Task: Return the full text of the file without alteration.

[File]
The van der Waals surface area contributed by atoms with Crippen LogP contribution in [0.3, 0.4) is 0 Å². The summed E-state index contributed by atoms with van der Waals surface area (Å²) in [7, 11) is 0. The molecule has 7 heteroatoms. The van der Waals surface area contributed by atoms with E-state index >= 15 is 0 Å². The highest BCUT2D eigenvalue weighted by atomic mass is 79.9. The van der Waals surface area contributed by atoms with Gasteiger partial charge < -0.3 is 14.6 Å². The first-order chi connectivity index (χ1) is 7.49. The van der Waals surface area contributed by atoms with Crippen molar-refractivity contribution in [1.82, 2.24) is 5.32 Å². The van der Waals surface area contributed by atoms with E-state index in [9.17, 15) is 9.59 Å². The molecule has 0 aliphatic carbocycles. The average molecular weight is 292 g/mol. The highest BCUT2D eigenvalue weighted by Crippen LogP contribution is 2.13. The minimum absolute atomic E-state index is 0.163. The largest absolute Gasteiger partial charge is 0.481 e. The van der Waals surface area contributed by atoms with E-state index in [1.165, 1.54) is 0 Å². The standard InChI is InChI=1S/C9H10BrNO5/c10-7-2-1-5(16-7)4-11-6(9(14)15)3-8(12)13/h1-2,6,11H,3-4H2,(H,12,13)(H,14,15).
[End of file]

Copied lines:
The van der Waals surface area contributed by atoms with Crippen LogP contribution in [0.3, 0.4) is 0 Å². The summed E-state index contributed by atoms with van der Waals surface area (Å²) in [7, 11) is 0. The molecule has 7 heteroatoms. The van der Waals surface area contributed by atoms with E-state index >= 15 is 0 Å². The highest BCUT2D eigenvalue weighted by atomic mass is 79.9. The van der Waals surface area contributed by atoms with Gasteiger partial charge < -0.3 is 14.6 Å². The first-order chi connectivity index (χ1) is 7.49. The van der Waals surface area contributed by atoms with Crippen molar-refractivity contribution in [1.82, 2.24) is 5.32 Å². The van der Waals surface area contributed by atoms with E-state index in [9.17, 15) is 9.59 Å². The molecule has 0 aliphatic carbocycles. The average molecular weight is 292 g/mol. The highest BCUT2D eigenvalue weighted by Crippen LogP contribution is 2.13. The minimum absolute atomic E-state index is 0.163. The largest absolute Gasteiger partial charge is 0.481 e. The van der Waals surface area contributed by atoms with E-state index in [1.165, 1.54) is 0 Å². The standard InChI is InChI=1S/C9H10BrNO5/c10-7-2-1-5(16-7)4-11-6(9(14)15)3-8(12)13/h1-2,6,11H,3-4H2,(H,12,13)(H,14,15).